Native Plant Assessment for Restored Lake Shorelines at the Chicago Botanic Garden
Scenic water vistas and diverse aquatic habitat are defining landscape elements throughout the Chicago Botanic Garden’s 60-acre system of interconnected lakes. Beginning in 1999, the Garden has engaged in a systematic rejuvenation of its lake shoreline using innovative bioengineering techniques. These approaches rely heavily on dense stands of native vegetation to control erosion of fragile lakeshore soils, establish ecologically diverse communities of native shoreline plants, enhance wildlife habitat, and demonstrate the importance of healthy lake ecosystems for visitors. To date, 4.5 miles (79%) of the Garden’s lakeshore have been rejuvenated using ½-million native shoreline plants.
Intensive scientific studies in 1998 documented serious threats to the Garden’s lakes, noting in particular the poor stability of shoreline soils and the near-absence of native shoreline vegetation. Over 80 percent of the Garden's lakeshores were experiencing moderate to severe erosion. Excessive nutrient loading, rough fish activity (primarily carp) and invasive submerged plants (especially Eurasian water milfoil) further contributed to degraded water quality and aquatic habitat.
Aquatic habitat and wetland plantings along the Garden’s lakeshores—previously measured in inches—now extend 50 feet or more. Innovative approaches for creating stable, shallow-water shelves along the lakeshore allow the new native plants to flourish and anchor shoreline soils. The projects’ planting palette, representing 210 species of native perennials and 34 species of native shrubs, focuses on resilient "workhorse" species that are carefully chosen for their ability to anchor shoreline soils and withstand environmental stresses inherent to urban waterways. By placing the plants in modest-sized drifts, the result has been ecologically functional lakeshore landscapes that offer a widely accepted aesthetic appeal. Creative uses of interplanted stones and boulders, as well as specialized plastic mesh and webbing materials, further help stabilize the shoreline edge and protect the newly installed aquatic plantings. Nutrient reduction strategies, including fertilizer management and nuisance waterfowl control, have lowered in-lake phosphorus concentrations by more than 50 percent.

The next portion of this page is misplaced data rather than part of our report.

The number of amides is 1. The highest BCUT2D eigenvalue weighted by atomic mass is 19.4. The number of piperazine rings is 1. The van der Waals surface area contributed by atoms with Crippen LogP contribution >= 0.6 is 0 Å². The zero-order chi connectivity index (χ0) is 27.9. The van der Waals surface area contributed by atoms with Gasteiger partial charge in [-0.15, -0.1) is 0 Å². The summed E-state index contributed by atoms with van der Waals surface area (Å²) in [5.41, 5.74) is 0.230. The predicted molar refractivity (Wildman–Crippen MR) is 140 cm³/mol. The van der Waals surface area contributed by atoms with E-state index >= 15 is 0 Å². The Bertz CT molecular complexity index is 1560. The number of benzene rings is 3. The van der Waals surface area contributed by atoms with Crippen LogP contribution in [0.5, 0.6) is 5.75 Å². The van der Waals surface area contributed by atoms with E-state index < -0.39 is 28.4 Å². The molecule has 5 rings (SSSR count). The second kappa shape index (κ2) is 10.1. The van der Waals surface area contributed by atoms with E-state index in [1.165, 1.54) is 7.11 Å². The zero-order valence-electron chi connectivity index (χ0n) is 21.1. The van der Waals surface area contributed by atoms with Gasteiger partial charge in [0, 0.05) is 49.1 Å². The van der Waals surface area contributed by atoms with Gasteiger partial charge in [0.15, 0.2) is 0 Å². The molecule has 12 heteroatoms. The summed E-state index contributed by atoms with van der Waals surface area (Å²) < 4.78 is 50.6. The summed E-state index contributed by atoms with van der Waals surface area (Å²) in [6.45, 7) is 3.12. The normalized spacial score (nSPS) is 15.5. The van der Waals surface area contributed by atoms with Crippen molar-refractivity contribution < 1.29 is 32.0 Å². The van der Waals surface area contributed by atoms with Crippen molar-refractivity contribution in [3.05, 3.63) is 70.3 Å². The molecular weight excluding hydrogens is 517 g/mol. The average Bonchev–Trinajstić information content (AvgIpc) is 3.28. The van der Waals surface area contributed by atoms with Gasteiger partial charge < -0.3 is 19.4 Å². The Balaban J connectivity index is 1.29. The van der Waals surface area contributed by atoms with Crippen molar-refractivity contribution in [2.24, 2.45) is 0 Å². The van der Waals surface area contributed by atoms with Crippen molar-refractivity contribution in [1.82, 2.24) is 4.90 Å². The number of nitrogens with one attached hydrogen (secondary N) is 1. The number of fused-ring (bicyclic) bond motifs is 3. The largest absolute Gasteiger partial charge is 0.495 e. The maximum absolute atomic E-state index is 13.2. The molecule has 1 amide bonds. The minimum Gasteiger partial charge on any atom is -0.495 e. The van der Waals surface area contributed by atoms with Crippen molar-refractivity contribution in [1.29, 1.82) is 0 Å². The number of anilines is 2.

Both private and public funds have been used to support the Garden’s ambitious efforts including significant assistance from the U.S. and Illinois Environmental Protection Agencies, the U.S. Army Corps of Engineers, the Illinois Department of Natural Resources, and the Woman’s Board of the Chicago Horticultural Society. The shoreline restoration efforts have received widespread recognition and commendation at the regional, state, and national levels.
The restored shorelines demonstrate to public and professional audiences innovative and effective approaches for restoring and protecting urban lake ecosystems – while serving as a living laboratory for Garden scientists and their colleagues studying urban water resource conservation.
The student engaged in this REU project will assist another student from Brown University who will be conducting a comprehensive assessment during summer 2015 of all plantings along the restored shorelines. Plant survival, plant density, and plant/root vigor data will be collected for each taxa located in a series of approximately 2,000 discrete planting bed locations along 4.5 miles of the Garden’s restored lakeshore. The REU student will be provided with an exceptional opportunity to learn identification of over 200 taxa of native aquatic/wetland plants while gaining a detailed understanding of shoreline ecology and lake shoreline erosion control strategies.
More information about this project can be found at: